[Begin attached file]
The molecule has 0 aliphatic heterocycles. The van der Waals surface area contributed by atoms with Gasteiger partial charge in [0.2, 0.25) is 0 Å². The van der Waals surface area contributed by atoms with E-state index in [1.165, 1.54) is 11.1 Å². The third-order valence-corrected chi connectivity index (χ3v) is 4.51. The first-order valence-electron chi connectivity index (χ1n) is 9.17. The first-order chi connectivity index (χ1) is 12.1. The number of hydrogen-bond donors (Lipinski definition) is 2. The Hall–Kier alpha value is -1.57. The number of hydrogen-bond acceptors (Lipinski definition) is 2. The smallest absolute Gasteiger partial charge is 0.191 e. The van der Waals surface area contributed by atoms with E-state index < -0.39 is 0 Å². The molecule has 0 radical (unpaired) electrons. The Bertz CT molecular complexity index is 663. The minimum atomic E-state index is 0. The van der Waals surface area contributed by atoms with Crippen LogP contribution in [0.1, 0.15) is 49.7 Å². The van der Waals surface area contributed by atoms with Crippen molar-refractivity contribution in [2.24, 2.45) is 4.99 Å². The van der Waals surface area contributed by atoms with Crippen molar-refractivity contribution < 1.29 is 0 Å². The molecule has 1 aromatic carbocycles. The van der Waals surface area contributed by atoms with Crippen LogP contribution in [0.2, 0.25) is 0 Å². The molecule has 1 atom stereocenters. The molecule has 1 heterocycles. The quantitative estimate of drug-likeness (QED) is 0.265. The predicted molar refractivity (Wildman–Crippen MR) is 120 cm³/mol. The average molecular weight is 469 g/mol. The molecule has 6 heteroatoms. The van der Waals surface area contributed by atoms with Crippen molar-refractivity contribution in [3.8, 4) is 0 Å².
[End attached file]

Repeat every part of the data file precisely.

The molecule has 0 aliphatic heterocycles. The van der Waals surface area contributed by atoms with Gasteiger partial charge in [0.2, 0.25) is 0 Å². The van der Waals surface area contributed by atoms with E-state index in [1.165, 1.54) is 11.1 Å². The third-order valence-corrected chi connectivity index (χ3v) is 4.51. The first-order valence-electron chi connectivity index (χ1n) is 9.17. The first-order chi connectivity index (χ1) is 12.1. The number of hydrogen-bond donors (Lipinski definition) is 2. The Hall–Kier alpha value is -1.57. The number of hydrogen-bond acceptors (Lipinski definition) is 2. The smallest absolute Gasteiger partial charge is 0.191 e. The van der Waals surface area contributed by atoms with E-state index < -0.39 is 0 Å². The molecule has 0 radical (unpaired) electrons. The Bertz CT molecular complexity index is 663. The minimum atomic E-state index is 0. The van der Waals surface area contributed by atoms with Crippen LogP contribution in [0.1, 0.15) is 49.7 Å². The van der Waals surface area contributed by atoms with Crippen molar-refractivity contribution in [2.24, 2.45) is 4.99 Å². The van der Waals surface area contributed by atoms with Crippen molar-refractivity contribution < 1.29 is 0 Å². The molecule has 1 aromatic carbocycles. The van der Waals surface area contributed by atoms with Crippen LogP contribution in [0.2, 0.25) is 0 Å². The molecule has 1 atom stereocenters. The molecule has 1 heterocycles. The quantitative estimate of drug-likeness (QED) is 0.265. The predicted molar refractivity (Wildman–Crippen MR) is 120 cm³/mol. The average molecular weight is 469 g/mol. The molecule has 6 heteroatoms. The van der Waals surface area contributed by atoms with Crippen molar-refractivity contribution in [3.8, 4) is 0 Å².